Mining engineers have the highest graduate employability rate among all types of engineers, according to a study that tracked job placements for 34 years.
Professor Peter Knights, Head of Mining Engineering at The University of Queensland Faculty of Engineering, Architecture and Information Technology said the Graduate Careers Australia study confirmed mining engineering was a strong career choice.
The study covered the years 1982 to 2015, and showed mining engineering with an employability index of 92.3 per cent across the period.
Civil engineering followed at 88.8 per cent and electrical engineering at 86.2 per cent.
“We need to ensure the sector can meet the growing demand for new graduates ready to take on the challenges of modern mining in a developing economy,” Professor Knights said.
“Australia is the world’s largest exporter of iron ore and coal, and Queensland is the largest coal-exporting state.
“Around two thirds of all Queensland coal is used to produce steel, and with the growth of megacities in Asia, the coal industry and resultant steel production will continue to be of vital importance.
“Mining is a global industry with so much potential for young engineers who want to make a positive impact.”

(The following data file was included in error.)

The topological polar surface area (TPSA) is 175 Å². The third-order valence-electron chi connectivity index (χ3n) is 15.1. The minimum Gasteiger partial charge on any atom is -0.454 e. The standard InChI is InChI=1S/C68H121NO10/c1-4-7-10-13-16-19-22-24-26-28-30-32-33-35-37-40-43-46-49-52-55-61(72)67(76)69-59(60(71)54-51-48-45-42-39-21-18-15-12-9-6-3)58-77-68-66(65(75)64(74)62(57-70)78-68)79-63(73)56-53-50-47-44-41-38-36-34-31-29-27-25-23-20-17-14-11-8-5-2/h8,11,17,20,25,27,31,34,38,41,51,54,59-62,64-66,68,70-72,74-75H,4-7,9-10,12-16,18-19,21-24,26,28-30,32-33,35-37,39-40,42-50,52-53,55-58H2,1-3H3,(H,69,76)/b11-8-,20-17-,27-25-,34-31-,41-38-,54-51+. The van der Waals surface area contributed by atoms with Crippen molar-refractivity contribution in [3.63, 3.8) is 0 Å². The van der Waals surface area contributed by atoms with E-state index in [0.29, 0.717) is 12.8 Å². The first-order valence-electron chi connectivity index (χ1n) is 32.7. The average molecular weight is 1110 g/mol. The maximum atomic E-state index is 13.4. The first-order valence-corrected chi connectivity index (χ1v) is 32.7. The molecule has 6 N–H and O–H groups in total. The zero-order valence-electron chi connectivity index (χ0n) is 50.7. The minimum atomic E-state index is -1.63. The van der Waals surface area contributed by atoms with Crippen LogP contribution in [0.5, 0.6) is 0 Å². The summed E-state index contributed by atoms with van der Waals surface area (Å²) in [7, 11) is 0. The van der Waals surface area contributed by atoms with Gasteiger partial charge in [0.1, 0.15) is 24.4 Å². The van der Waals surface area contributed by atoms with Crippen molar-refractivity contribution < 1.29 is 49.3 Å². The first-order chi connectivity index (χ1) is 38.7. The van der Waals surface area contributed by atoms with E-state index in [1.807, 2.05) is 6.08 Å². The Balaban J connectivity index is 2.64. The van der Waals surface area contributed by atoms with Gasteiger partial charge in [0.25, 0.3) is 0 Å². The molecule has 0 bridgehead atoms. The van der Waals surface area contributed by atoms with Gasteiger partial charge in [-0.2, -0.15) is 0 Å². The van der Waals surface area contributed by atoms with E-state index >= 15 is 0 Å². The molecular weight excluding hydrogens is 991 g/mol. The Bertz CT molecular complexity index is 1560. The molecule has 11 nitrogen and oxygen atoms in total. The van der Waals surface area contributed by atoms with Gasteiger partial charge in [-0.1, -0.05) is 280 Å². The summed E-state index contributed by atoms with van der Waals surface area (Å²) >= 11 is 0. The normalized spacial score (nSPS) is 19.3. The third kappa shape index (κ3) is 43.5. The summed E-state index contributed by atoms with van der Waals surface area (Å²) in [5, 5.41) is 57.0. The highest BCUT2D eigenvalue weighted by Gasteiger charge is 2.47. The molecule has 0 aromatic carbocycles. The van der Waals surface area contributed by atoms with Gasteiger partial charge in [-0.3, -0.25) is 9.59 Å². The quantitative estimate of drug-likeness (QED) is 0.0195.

Professor Knights said UQ was leading the way with a multidisciplinary, industry-focused approach to teaching mining engineering.
“We cover all phases of mining operations, from exploration and discovery through to feasibility, development, production, processing and marketing, and land restoration and rehabilitation,” he said.
Technological innovation in the sector was also a boom area, Professor Knights said.
“The global ‘smart mining market’ – involving automated equipment, hardware and software – is forecast to grow by about 15 per cent annually until 2024, and will also bring broader benefits,” Professor Knights said.
“Smart technologies enable efficient connectivity among workers but also help to reduce wastage,” he said.
“They contribute to a safer and more environmentally friendly industry, which we are always striving for.”
Professor Knights said that in 2017, for the first time, UQ’s mining engineering students from 2017 would be guaranteed placements with Queensland Resources Council member companies.
“This will ensure highly employable graduates, who will be exposed to the latest developments in industry, from project management to environmental practices,” he said.